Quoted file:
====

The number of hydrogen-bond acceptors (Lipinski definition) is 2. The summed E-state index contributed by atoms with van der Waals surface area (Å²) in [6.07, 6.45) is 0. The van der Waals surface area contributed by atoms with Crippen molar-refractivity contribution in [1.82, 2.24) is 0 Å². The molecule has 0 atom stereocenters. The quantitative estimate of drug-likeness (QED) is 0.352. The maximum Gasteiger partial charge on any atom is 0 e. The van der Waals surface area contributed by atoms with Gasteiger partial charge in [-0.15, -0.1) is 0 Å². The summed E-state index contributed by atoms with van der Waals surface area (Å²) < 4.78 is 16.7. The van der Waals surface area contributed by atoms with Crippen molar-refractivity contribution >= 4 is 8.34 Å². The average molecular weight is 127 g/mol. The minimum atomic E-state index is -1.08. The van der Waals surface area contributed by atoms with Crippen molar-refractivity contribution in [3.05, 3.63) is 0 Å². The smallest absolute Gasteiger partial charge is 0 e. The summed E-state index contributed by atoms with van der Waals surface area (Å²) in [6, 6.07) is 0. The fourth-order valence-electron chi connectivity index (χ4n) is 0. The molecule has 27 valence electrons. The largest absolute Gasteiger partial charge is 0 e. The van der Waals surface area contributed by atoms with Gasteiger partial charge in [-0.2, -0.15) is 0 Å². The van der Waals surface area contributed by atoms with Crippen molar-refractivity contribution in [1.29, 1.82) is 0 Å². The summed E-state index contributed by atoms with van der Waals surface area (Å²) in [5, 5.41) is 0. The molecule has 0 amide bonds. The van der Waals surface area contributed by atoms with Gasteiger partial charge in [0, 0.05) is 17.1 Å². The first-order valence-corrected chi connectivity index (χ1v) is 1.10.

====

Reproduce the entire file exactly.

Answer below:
The number of hydrogen-bond acceptors (Lipinski definition) is 2. The summed E-state index contributed by atoms with van der Waals surface area (Å²) in [6.07, 6.45) is 0. The van der Waals surface area contributed by atoms with Crippen molar-refractivity contribution in [1.82, 2.24) is 0 Å². The molecule has 0 atom stereocenters. The quantitative estimate of drug-likeness (QED) is 0.352. The maximum Gasteiger partial charge on any atom is 0 e. The van der Waals surface area contributed by atoms with Gasteiger partial charge in [-0.15, -0.1) is 0 Å². The summed E-state index contributed by atoms with van der Waals surface area (Å²) < 4.78 is 16.7. The van der Waals surface area contributed by atoms with Crippen molar-refractivity contribution >= 4 is 8.34 Å². The average molecular weight is 127 g/mol. The minimum atomic E-state index is -1.08. The van der Waals surface area contributed by atoms with Crippen molar-refractivity contribution in [3.05, 3.63) is 0 Å². The smallest absolute Gasteiger partial charge is 0 e. The summed E-state index contributed by atoms with van der Waals surface area (Å²) in [6, 6.07) is 0. The fourth-order valence-electron chi connectivity index (χ4n) is 0. The molecule has 27 valence electrons. The largest absolute Gasteiger partial charge is 0 e. The van der Waals surface area contributed by atoms with Gasteiger partial charge in [-0.2, -0.15) is 0 Å². The van der Waals surface area contributed by atoms with Crippen molar-refractivity contribution in [1.29, 1.82) is 0 Å². The summed E-state index contributed by atoms with van der Waals surface area (Å²) in [5, 5.41) is 0. The molecule has 0 amide bonds. The van der Waals surface area contributed by atoms with Gasteiger partial charge in [0, 0.05) is 17.1 Å². The first-order valence-corrected chi connectivity index (χ1v) is 1.10.